Myles Gorfe, our acting resident assistant classics sub-editor-at-large, gives a run down on the latest news from his 1975 Ford Granada 2.0 L.
It’s been a busy few months for the Granada, as usual. The rust in the floor pan has been dealt with but this has resulted in a lot of searching for replacement trim – must have used 40-odd hours on eBay in the last two weeks alone – and mechanical components … (not to mention a lot of driving about) … as the new parts and old ones aren’t fitting like they should. Seems like two different cars now it’s been welded up. The doors are a particular problem. Getting them to
hang properly meant re-welding the b-pillars with new sections and putting the car on a jig to ensure correct alignment. The window winder mechanisms failed during removal and had to be replaced. Seem to be a fragile mechanism but nothing like as bad as the stuff Vauxhall used. I had a mate who ran a 1994 Cavalier and in four months he replaced 28 sets of window winders. Every Saturday morning he’d be up at 8 and he’d replace three out of four. Sometimes the whole lot. Typical Vauxhall.
I still don’t have matching window winders with the right knobs. The 1975 ones seem to be a bit different than later models. The engine has been removed, overhauled with new liners, new rockers and a new sump which I had machined from a new block. Having tracked down three from scrapyards I found none made a good seal with the engine block. The fuel pump is still working though prone to momentary stuttering on heavy revving (at least it does pump sometimes unlike Vauxhall one’s which are always on the blink). The rear suspension has been renewed with replacement bushings. The earlier replacements sheered even though the car hadn’t moved much. It might be damage from the towing.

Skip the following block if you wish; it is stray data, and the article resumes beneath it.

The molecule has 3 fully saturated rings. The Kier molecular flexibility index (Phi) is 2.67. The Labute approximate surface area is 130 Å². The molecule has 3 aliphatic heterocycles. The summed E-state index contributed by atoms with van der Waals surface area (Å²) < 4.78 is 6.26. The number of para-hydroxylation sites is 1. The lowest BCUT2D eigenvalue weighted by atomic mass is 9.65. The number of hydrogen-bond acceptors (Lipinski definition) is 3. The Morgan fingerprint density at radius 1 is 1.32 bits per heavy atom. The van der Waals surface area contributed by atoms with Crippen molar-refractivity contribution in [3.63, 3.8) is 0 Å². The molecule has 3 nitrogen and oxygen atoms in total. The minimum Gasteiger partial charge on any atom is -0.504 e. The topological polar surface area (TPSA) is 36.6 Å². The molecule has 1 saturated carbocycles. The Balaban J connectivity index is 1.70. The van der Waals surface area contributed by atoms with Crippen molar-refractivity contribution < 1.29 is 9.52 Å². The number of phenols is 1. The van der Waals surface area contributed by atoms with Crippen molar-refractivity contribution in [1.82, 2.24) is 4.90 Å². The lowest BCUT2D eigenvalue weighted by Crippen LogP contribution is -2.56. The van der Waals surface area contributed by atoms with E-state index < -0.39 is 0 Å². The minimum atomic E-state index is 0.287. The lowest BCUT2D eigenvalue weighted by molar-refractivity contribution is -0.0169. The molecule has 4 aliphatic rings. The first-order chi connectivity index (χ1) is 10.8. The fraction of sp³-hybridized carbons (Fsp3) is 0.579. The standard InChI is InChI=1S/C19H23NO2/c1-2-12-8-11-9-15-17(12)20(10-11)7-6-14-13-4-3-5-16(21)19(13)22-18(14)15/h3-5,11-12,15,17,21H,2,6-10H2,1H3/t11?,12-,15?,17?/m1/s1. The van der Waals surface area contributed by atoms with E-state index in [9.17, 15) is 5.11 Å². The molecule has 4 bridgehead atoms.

Nothing looks as good as Grannie with fresh paint and apart from some orange peel on the lower doors (being dealt with) it all shines like a new apple. There’s some overspray on the door rubbers – removing that caused them to suffer cuts and abrasion so I need a new set. If anyone in Granada circles has a set for sale, I would like to hear from them. The current ones will do for a while but they are not completely water tight. With all that done it was time to take the Granny out for a spin. The engine fired up cleanly and the Granny lunged forward. First, second, third and then a slip in fourth and after a mile the front windscreen popped out as I was going over a sharp bump on the road. A quick call to Truck Stan at Granada Central Garage was needed and after an hour I was back in the workshop, with the car on the jig to see if the chassis had become misaligned due to the re-welded floor pan. At present the doors won’t shut properly either (if anyone has a glove box compartment for a 1975 Granada, please get in touch. Mine has gone missing).